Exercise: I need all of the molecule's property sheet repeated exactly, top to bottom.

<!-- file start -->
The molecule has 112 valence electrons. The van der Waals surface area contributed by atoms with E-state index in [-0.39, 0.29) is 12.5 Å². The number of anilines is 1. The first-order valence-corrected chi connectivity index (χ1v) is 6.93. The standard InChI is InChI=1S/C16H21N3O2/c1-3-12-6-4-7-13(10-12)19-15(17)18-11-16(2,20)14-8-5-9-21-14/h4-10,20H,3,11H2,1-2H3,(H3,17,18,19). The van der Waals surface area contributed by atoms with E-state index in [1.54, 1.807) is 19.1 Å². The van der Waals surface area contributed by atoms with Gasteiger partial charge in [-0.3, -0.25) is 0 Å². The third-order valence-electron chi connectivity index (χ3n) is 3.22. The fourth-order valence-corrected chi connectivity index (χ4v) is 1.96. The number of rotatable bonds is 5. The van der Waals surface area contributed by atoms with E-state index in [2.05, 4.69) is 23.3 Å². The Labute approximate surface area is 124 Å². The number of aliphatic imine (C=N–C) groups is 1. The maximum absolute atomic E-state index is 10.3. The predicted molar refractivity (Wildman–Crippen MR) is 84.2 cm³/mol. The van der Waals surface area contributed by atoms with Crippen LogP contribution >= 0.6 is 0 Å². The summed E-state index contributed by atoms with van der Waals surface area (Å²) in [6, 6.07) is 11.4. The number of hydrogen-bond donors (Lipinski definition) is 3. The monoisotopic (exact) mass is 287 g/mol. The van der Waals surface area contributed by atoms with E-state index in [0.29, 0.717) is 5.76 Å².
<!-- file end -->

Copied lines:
The molecule has 112 valence electrons. The van der Waals surface area contributed by atoms with E-state index in [-0.39, 0.29) is 12.5 Å². The number of anilines is 1. The first-order valence-corrected chi connectivity index (χ1v) is 6.93. The standard InChI is InChI=1S/C16H21N3O2/c1-3-12-6-4-7-13(10-12)19-15(17)18-11-16(2,20)14-8-5-9-21-14/h4-10,20H,3,11H2,1-2H3,(H3,17,18,19). The van der Waals surface area contributed by atoms with E-state index in [1.54, 1.807) is 19.1 Å². The van der Waals surface area contributed by atoms with Gasteiger partial charge in [-0.3, -0.25) is 0 Å². The third-order valence-electron chi connectivity index (χ3n) is 3.22. The fourth-order valence-corrected chi connectivity index (χ4v) is 1.96. The number of rotatable bonds is 5. The van der Waals surface area contributed by atoms with E-state index in [2.05, 4.69) is 23.3 Å². The Labute approximate surface area is 124 Å². The number of aliphatic imine (C=N–C) groups is 1. The maximum absolute atomic E-state index is 10.3. The predicted molar refractivity (Wildman–Crippen MR) is 84.2 cm³/mol. The van der Waals surface area contributed by atoms with Crippen LogP contribution >= 0.6 is 0 Å². The summed E-state index contributed by atoms with van der Waals surface area (Å²) in [6, 6.07) is 11.4. The number of hydrogen-bond donors (Lipinski definition) is 3. The monoisotopic (exact) mass is 287 g/mol. The van der Waals surface area contributed by atoms with E-state index in [0.29, 0.717) is 5.76 Å².